TV actor Alan Alda of M*A*S*H fame has just begun his newest career with a timely critique of scientists, physicians, engineers, and others addicted to obscure jargon. In simple terms, he’s revisiting the old saying, “K.I.S.S.” – Keep It Simple, Sam.
On April 26, Alda’s newfound mission of simplifying technical gibberish found a brand new home – at the “Alan Alda Center for Communicating Science,” part of Stony Brook University in New York. The center was officially renamed in Alda’s honor; he serves as founder and visiting professor of journalism there.
According to a recent interview with the Associated Press, Alda says “There’s no reason for the jargon when you’re trying to communicate the essence of the science to the public because you’re talking what amounts to gibberish to them.” For more details on the Stony Brook Center for Communicating Science, go to the Associated Press story on Yahoo.
Alda’s new role at the Center for Communicating Science came about as the result of an eight-year quest to find a university interested in his idea of making science simple. Stony Brook “was the only place that understood what I was trying to say and thought it was possible,” he said.
Why doesn’t religion follow his example?
Scientists aren’t the only ones addicted to multi-syllabic words and confusing, complex language. Just think of some of the key concepts in Christianity: redemption, salvation, resurrection, atonement, repentance. How many church members can really understand these, let alone provide a good, simple “translation” of what they mean?
Alda says that better understanding science can benefit society – physicians can more clearly describe treatments to patients; the general public can figure out what chemicals are really in their food; and government leaders can be better informed when making decisions on funding science and research programs.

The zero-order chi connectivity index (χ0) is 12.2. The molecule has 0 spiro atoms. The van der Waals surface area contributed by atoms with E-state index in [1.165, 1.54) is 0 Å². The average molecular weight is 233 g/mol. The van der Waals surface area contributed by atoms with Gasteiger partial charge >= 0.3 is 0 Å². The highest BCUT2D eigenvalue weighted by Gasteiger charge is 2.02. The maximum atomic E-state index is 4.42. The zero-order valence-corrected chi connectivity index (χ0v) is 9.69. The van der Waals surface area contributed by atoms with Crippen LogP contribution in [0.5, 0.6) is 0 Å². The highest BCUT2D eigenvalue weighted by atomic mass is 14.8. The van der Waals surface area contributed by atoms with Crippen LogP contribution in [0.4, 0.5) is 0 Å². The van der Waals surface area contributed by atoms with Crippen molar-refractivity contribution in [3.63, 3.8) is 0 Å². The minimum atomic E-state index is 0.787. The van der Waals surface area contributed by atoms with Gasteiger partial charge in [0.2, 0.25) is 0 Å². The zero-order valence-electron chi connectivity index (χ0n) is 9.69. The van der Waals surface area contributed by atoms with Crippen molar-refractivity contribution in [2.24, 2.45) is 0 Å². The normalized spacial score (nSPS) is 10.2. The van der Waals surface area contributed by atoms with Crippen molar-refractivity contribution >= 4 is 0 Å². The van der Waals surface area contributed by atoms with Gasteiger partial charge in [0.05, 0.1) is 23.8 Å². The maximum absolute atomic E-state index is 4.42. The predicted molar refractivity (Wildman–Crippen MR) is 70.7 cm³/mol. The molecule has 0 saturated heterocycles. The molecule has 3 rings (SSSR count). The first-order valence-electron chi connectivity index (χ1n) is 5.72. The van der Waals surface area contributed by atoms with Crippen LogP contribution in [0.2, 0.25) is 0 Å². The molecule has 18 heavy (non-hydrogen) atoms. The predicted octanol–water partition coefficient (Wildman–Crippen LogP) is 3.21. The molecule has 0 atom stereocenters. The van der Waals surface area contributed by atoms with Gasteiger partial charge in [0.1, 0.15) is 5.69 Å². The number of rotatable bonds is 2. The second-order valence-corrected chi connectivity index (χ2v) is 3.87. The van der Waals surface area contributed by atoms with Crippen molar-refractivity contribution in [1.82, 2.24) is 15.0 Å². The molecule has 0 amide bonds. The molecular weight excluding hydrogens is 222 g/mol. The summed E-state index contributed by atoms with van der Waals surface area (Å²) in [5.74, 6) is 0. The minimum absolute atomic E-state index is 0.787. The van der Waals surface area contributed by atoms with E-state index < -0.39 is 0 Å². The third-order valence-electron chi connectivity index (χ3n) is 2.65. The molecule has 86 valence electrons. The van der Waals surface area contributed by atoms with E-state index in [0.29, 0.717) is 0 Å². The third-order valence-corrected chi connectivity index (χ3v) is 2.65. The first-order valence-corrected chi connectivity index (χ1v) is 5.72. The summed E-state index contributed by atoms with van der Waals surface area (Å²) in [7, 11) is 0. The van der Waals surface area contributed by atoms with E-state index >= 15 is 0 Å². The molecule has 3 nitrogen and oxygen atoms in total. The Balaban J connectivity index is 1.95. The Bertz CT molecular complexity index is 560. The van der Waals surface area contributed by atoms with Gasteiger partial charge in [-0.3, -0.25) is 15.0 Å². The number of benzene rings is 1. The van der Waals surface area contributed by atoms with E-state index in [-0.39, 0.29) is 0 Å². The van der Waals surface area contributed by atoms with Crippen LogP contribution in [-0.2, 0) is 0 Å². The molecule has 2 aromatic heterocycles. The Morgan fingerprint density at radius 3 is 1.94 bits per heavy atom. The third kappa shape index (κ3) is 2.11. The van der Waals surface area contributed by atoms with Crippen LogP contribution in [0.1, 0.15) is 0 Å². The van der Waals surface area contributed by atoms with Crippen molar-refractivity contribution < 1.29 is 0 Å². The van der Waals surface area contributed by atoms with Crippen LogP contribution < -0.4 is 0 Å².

Imagine the scenario if religious leaders and teachers followed the same path – putting the lessons of faith into simpler-to-understand terms. There would be better explanations of life, death, heaven, hell, grace, etc. Pastors, professors, and laypeople wouldn’t get so hung up on debating how many angels could dance on the head of a pin, or what happens in the afterlife. There would be less disenchanted “consumers” out there who felt they were sold a bill of goods by some church that promises the “good life” but delivers hatred, condemnation, corruption, judgment, and hypocrisy instead.
“Ask the right questions”
Going back to the example of scientific jargon, as Alan Alda says, “[people] aren’t going to ask the right questions if science doesn’t explain to them what’s going on in the most honest and objective way.” Substitute the word religion for science, and the story is the same.
Well, maybe not entirely. There are a lot more gray areas and unknowns in faith than there are in science. And mathematicians and engineers have long preferred black-and-white, yes-or-no approaches (even if they turn out to be complicated, convoluted journeys when put down on paper). Not only that, a scientific community that can actually accomplish space flight deserves some credit for turning “black-and-white” physics equations into reality. Many wish the same could be said of theologians, who haven’t quite managed to pull off travel to heaven yet.
But, just as Alda challenges the scientists, perhaps the practitioners of religion need to be similarly chastised and made to answer for their “sins” of jargon. It has to start somewhere. If the general public – the people in the pews, as well as those uncommitted or disenfranchised believers on the edge of faith communities – were given simpler explanations, maybe there would be better questions, and consequently a more satisfying life of faith, for all.